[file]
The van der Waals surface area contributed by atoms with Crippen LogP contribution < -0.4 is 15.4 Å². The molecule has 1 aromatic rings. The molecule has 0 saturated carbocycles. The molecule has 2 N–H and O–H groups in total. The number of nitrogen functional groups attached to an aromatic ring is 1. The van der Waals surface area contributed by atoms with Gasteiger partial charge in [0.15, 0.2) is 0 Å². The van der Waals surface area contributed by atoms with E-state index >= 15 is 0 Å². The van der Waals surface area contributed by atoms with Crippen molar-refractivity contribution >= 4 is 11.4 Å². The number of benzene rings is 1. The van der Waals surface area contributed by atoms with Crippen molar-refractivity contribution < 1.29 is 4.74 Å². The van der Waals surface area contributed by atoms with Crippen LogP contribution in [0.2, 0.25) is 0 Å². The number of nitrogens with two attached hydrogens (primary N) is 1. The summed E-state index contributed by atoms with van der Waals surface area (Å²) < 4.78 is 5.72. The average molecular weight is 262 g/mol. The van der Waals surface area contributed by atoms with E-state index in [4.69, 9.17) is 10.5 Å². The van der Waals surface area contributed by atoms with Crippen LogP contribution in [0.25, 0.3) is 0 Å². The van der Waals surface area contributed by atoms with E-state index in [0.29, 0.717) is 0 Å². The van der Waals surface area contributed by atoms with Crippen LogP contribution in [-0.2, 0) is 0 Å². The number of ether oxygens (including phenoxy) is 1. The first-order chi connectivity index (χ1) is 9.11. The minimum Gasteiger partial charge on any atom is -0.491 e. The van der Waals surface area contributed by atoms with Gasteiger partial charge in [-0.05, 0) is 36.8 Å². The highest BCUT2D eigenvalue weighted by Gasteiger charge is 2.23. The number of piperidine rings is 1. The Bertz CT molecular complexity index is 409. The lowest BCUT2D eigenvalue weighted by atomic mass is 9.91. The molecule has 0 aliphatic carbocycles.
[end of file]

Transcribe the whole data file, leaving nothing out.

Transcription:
The van der Waals surface area contributed by atoms with Crippen LogP contribution < -0.4 is 15.4 Å². The molecule has 1 aromatic rings. The molecule has 0 saturated carbocycles. The molecule has 2 N–H and O–H groups in total. The number of nitrogen functional groups attached to an aromatic ring is 1. The van der Waals surface area contributed by atoms with Gasteiger partial charge in [0.15, 0.2) is 0 Å². The van der Waals surface area contributed by atoms with E-state index >= 15 is 0 Å². The van der Waals surface area contributed by atoms with Crippen molar-refractivity contribution >= 4 is 11.4 Å². The number of benzene rings is 1. The van der Waals surface area contributed by atoms with Crippen molar-refractivity contribution < 1.29 is 4.74 Å². The van der Waals surface area contributed by atoms with Crippen LogP contribution in [0.2, 0.25) is 0 Å². The number of nitrogens with two attached hydrogens (primary N) is 1. The summed E-state index contributed by atoms with van der Waals surface area (Å²) < 4.78 is 5.72. The average molecular weight is 262 g/mol. The van der Waals surface area contributed by atoms with E-state index in [4.69, 9.17) is 10.5 Å². The van der Waals surface area contributed by atoms with Crippen LogP contribution in [0.25, 0.3) is 0 Å². The van der Waals surface area contributed by atoms with E-state index in [0.29, 0.717) is 0 Å². The van der Waals surface area contributed by atoms with Crippen LogP contribution in [-0.2, 0) is 0 Å². The number of ether oxygens (including phenoxy) is 1. The first-order chi connectivity index (χ1) is 9.11. The minimum Gasteiger partial charge on any atom is -0.491 e. The van der Waals surface area contributed by atoms with Gasteiger partial charge in [-0.05, 0) is 36.8 Å². The highest BCUT2D eigenvalue weighted by Gasteiger charge is 2.23. The number of piperidine rings is 1. The Bertz CT molecular complexity index is 409. The lowest BCUT2D eigenvalue weighted by atomic mass is 9.91. The molecule has 0 aliphatic carbocycles.